I also have the Zenmuse H3-2D Gimbal (I wish I'd bought the -3D version) and it works just dandy for me.  I'll manage the Cam Pan with a lower / smoother Yaw EPA setting that's all!  I'm waiting for the top vibration damper plate / mounting plate on this one, since I saw off the 3 tabs (didn't need them on the Phantom), but now that I'm using an F550 frame, these tabs are essential to mount it at the center if gravity.  I should get it next week.

      I flew my new configuration for the very first time this afternoon and was impressed by its stability.  Great machine.  But you're right about DJI not being concern about their customer's requirements.  I wrote to them a few times, and didn't even got one reply!  Crummy customer service they have.  Nevertheless, here in Montréal's North Shore area, we have 2 UAV dealers, and they sell DJI by the truckload.  They speak very highly of DJI, but I guess, that's part of the Business they have.  Anyway!  I have no problem getting service from them two dealers.  If I don't get service from DJI direct, I can get answers from these two.

      Well, It was very nice reading you and thanks for sharing your opinion with me.  I will sure keep it in mind if something happens to my drone in the future.

      Oh!  I was just forgetting something you mentioned at the end of your reply, as for why does DJI reverses the polarity on their connectors.  It happens have just the right answer for you.  They dont want people starting to modify the specs of their equipment.  Their transmitters were designed to work fine with this type of antenna, and that's the antenna you MUST use.  Not lower gain (you could / will lose connectivity), nor higher gain (you could / will make spurious radiation and cause interference to others including to yourself!).  I've seen 3 guys that modified the connector (simply added an adaptor available on eBay for $3.99!), and used a higher gain antenna (15 dB High Gain WiFi Antennas instead of the standard 9 dB DJI supplies) and all 3 lost its GPS fix, because this was interfering with an other module.  Two lost their drones 10 feet off the ground, 10 seconds into the flight! ...The other guy never got it back!  Flew into a car, that got an accident and badly injured the passenger.  He is now in court to settle the matter with DJI.  Hehehe!  Guess what DJI told him !!

      So this is the main reason their connectors are reversed, and this is the reason one should always be very careful when replacing antennas on their rigs (Ex: Fat Shark™).  Like I said before, shit happens!  You are « playing » with high frequency radio equipment here (2.4 GHz and 5.8 GHz mainly) and extreme caution should be observed.  Harmonics are happening at the least expected moment (Murphy's Law).  Here is a great example.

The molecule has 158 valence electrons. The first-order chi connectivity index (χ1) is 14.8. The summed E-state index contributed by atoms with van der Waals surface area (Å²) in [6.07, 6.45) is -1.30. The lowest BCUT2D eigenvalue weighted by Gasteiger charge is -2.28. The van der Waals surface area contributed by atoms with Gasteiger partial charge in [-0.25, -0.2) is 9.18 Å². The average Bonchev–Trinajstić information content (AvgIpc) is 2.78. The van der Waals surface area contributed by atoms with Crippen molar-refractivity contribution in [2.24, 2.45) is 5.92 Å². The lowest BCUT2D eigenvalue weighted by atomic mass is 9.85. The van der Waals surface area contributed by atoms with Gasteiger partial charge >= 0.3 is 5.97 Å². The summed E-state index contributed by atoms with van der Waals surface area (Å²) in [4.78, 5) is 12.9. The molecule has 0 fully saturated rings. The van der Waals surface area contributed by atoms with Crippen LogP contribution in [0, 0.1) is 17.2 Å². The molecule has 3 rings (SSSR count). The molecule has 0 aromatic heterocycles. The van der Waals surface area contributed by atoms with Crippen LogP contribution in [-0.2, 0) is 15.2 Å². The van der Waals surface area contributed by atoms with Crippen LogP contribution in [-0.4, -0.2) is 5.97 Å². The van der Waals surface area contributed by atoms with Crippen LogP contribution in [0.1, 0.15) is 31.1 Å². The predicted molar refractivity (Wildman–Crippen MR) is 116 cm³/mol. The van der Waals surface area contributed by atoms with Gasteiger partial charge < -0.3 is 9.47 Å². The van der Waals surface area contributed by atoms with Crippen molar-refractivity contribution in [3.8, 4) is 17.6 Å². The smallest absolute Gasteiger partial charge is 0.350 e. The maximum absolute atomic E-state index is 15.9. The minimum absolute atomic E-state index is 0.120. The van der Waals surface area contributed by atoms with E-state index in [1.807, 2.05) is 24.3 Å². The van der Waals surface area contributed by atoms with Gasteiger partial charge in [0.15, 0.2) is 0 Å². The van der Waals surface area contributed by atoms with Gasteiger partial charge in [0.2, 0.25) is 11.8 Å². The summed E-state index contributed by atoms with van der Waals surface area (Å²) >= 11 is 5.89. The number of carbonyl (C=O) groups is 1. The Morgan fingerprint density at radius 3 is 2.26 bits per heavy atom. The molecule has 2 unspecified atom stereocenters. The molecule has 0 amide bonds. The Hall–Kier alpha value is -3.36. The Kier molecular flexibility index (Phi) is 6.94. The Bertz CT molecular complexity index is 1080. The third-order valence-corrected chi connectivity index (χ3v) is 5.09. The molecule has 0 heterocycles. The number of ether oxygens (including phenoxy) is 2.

You have an FPV 5.8GHz transmitter on your drone, and this one is controlled on the 2.4 GHz band.  Nothing wrong there.  Works great, fine!  Now, a Taxi car it passing by, and got a call from his Dispatch.  Transmits his acknowledge and at the same time, without noticing the situation (why should you!) ...Boon!  You loose control and your S800 EVO flys away!!  Why?  DJI?  ... Let's analyse the situation and do a little maths for a sec.

      5.8 GHz divided by 2 is ... 2.9 GHz.  The Taxi car transmitted on 512 MHz (roughly 0.5 GHz)  ... 2.9 - 0.5 = 2.4... Bingo!  Tata EVO!  Like I said ... Murphy's Law!  Shit COULD and probably WILL happen ...at the worst possible time! (The Law)...

      So that's the explanation I got and the situation I've personally witnessed.  Take some, leave some, but nevertheless, these are the facts.

      Ok!  I got carried away and now, it's 1 AM and ...well, I'm tired!  You must be tired of reading me too!  Hehehe!  Apologies my friend.  Reading you was instructive and constructive at the same time.  I hope we share opinions again in the near future.  Until then, have an excellent week, and hope to read you soon!

      Best regards,

      Daniel.